‘And you have been collecting money from me…’ Ibekwe continued to vet his anger and if it were to be the days Bright was younger, he would have probably hit him with walking stick. Bright tried to explain to his father that he wasn’t a failure after all. To Ibekwe and many of the villagers, anything outside engineering, law and medicine were deem as waste of time and resources as they believe nothing could ever come out of them. Bright tried to convince his father of his recent achievement –Being the African writer of the year and the suppose event in his honour.

‘Si na-akuku m puo.’ Ibekwe shouted in Igbo, pointing his walking stick in the direction of the door. ‘I want you out of my house now.’

Bright tried to beg but his father threatened with the stick. Bright sluggishly got up and went to pick up his bag. Since he came from the city earlier in the day, the bag was still as he brought it except for the stuff he bought for his parents and younger sisters that he had removed.

‘You are not going to send that boy away.’ Amaka cried out. ‘He has brought so much pride to this family than for him to be treated like this.’

‘Will you shut up woman?’ Ibekwe roared. ‘What is pride in what has done? He wasted my money studying one useless course. I’m sure you are aware of this but you won’t tell me. If you want to follow him, follow him but He is not sleeping in my house.’

With that he banged on the table and went to his room. He locked it and then started pacing round the room. Moments later, he laid face down on the bed and soon fell asleep.


The next day, when the sun was yet to raise its head, Nwakolo, the former headmaster visited Ibekwe house. He was the one who discovered Bright intellectual prowess, and advised Ibekwe to send him to the city for his post elementary education; a decision Ibekwe reluctantly undertook. Bright often felt indebted to him and hence regarded him as his second father. Like his mother had advised, Bright went to his house and explained his ordeal, and that was what has brought him to Ibekwe’s house.

‘Is your father at home?’ he asked a young girl sweeping the compound, pointing his hand-made woven fan in the direction of the main entrance. He loved to hold that thing even when the weather is cool.

‘yes, he is inside. Good morning sir.’ Chimanma replied. She was Bright’s immediate younger sister. Since she left secondary school and had failed the WAEC examination once, she has resolved to fate; that education wasn’t for her. And since then, she has been helping her mother in the grocery where she found herself to be a good entrepreneur – better than her mother.

‘Please call him for me.’ Nwakolo requested, taking a sit on a rocking chair on the Veranda and began to fan himself, as usual. Ibekwe soon came out and both men exchanged pleasantries amid many laughs. They seemed to have a lot of respect for each other as they were both chiefs of the village.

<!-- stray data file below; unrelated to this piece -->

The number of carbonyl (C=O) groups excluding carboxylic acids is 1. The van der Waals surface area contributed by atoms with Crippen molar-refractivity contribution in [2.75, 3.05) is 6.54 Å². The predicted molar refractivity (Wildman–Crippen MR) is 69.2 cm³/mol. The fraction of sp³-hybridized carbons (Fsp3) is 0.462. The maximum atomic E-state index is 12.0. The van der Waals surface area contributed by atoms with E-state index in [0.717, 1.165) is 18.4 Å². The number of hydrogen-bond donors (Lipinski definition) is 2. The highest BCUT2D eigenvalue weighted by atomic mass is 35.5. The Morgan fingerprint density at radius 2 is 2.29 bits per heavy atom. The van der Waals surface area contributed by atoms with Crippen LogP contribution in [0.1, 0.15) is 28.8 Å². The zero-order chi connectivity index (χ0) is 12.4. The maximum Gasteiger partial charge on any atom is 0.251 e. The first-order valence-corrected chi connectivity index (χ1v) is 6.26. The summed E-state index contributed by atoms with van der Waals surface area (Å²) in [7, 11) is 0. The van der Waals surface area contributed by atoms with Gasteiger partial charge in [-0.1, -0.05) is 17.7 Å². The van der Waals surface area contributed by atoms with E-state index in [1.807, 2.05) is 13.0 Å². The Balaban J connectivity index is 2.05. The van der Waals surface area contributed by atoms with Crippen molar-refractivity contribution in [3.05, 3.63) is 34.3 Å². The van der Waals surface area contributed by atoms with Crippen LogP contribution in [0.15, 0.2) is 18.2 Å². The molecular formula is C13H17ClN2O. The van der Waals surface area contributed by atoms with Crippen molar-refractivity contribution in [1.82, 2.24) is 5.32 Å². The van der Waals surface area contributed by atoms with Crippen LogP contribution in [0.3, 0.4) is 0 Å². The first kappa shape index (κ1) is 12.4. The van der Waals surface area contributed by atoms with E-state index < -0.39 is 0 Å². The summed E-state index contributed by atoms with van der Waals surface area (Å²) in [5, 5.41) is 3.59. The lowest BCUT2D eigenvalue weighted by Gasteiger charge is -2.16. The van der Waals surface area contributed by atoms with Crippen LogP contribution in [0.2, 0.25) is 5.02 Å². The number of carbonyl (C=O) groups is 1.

‘What brought you here so early? Hope there is no problem?’

‘No problem. It’s about your son.’ Nwakolo began. He explained how Bright came to his house and told him all that happened. Nwakolo said many things and tried to convince his old friend of Bright prospect but many questions kept coming to his mind that he didn’t know which one to ask first.

‘Now, tell me. What does he want to do with psychology? He asked, hesitatingly.

‘My friend, psychology is a big shot in abroad. It’s only in Nigeria that we don’t value it. They refer to them as ‘doctor’ as well. Lets’ leave that one for now; your son is an excellent writer. Have you gone through the invitation card?’ He asked, handing Ibekwe the card. ‘It will be held in Lagos – Nigeria small London and Wole Soyinka is coming. He is the one going to decorate your son. I’m sure you won’t to miss that for anything.’

Ibekwe tried to digest all what his friend had said but he still felt somewhat hurt that his son was not going to be a medical doctor after all. He had informed many of his friends about his induction and they were equally anticipating.

‘What will I tell the chiefs and other people I have told?’

‘Don’t worry. Call the chiefs together and I will help you explain to them. There is nothing to worry about.’ Nwakolo assured. With this, the two men shook hands and Nwakolo left for his house.

In the evening, Bright returned to the embrace of three sisters and his mother. He had used many hours of the day to visit his old friends and told them about the change in fate.

‘Where is Papa?’

‘He is in the sitting room.’ One of his sisters answered.

Bright walked toward the house with his heart in his mouth. Despite that Nwakolo had encouraged him to return home, he was still afraid to face his father. He knew how much his father had wanted him to be a medical doctor. He entered the living room and saw his father reading a newspaper; his usual hobby.

‘I’m sorry Papa.’ Bright said as he got next to his father.

‘Please save that.’ Ibekwe cut him short. ‘Are we to cook and bring food to the venue?’

‘No sir. Everything is already taken care of. Just come.’ Bright answered with a smile on his face.

With this, Ibekwe dropped the newspaper, smiled and extended his right to him for a handshake and said ‘CONGRATULATION’.

***THE END***

Written by Oseni Opeyemi

Garri – a local food made from cassava

Si na-akuku m puo – get out of my sight